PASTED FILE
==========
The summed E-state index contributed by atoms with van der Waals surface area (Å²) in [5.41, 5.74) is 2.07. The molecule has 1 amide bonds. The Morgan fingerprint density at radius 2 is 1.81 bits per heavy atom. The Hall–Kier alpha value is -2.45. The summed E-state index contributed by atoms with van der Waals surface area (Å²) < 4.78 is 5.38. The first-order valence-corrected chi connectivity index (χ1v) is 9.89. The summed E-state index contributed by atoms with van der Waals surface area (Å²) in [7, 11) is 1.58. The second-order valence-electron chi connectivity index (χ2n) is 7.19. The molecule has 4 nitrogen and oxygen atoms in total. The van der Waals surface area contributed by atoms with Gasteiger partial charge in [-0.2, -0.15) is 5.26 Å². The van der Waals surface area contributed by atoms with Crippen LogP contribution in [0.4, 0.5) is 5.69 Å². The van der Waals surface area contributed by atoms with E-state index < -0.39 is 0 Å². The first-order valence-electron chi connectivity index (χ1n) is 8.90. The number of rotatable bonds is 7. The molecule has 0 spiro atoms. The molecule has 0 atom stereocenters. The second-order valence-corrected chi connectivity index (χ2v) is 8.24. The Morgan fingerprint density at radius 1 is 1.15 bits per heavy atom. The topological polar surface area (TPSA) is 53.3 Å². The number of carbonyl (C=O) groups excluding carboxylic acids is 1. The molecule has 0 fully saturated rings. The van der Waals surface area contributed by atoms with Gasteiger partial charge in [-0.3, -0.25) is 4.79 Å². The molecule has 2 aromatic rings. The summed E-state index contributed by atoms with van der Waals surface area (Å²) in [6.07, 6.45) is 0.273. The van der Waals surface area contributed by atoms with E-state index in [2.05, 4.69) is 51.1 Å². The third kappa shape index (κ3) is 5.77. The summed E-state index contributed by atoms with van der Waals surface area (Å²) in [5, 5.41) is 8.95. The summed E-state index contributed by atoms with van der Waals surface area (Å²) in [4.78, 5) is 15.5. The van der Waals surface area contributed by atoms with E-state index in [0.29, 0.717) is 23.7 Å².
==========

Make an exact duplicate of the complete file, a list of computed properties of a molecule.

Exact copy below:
The summed E-state index contributed by atoms with van der Waals surface area (Å²) in [5.41, 5.74) is 2.07. The molecule has 1 amide bonds. The Morgan fingerprint density at radius 2 is 1.81 bits per heavy atom. The Hall–Kier alpha value is -2.45. The summed E-state index contributed by atoms with van der Waals surface area (Å²) < 4.78 is 5.38. The first-order valence-corrected chi connectivity index (χ1v) is 9.89. The summed E-state index contributed by atoms with van der Waals surface area (Å²) in [7, 11) is 1.58. The second-order valence-electron chi connectivity index (χ2n) is 7.19. The molecule has 4 nitrogen and oxygen atoms in total. The van der Waals surface area contributed by atoms with Gasteiger partial charge in [-0.2, -0.15) is 5.26 Å². The van der Waals surface area contributed by atoms with Crippen LogP contribution in [0.4, 0.5) is 5.69 Å². The van der Waals surface area contributed by atoms with E-state index < -0.39 is 0 Å². The first-order valence-electron chi connectivity index (χ1n) is 8.90. The number of rotatable bonds is 7. The molecule has 0 spiro atoms. The molecule has 0 atom stereocenters. The second-order valence-corrected chi connectivity index (χ2v) is 8.24. The Morgan fingerprint density at radius 1 is 1.15 bits per heavy atom. The topological polar surface area (TPSA) is 53.3 Å². The number of carbonyl (C=O) groups excluding carboxylic acids is 1. The molecule has 0 fully saturated rings. The van der Waals surface area contributed by atoms with Gasteiger partial charge in [-0.3, -0.25) is 4.79 Å². The molecule has 2 aromatic rings. The summed E-state index contributed by atoms with van der Waals surface area (Å²) in [6.07, 6.45) is 0.273. The van der Waals surface area contributed by atoms with E-state index in [2.05, 4.69) is 51.1 Å². The third kappa shape index (κ3) is 5.77. The summed E-state index contributed by atoms with van der Waals surface area (Å²) in [5, 5.41) is 8.95. The summed E-state index contributed by atoms with van der Waals surface area (Å²) in [4.78, 5) is 15.5. The van der Waals surface area contributed by atoms with E-state index in [0.29, 0.717) is 23.7 Å².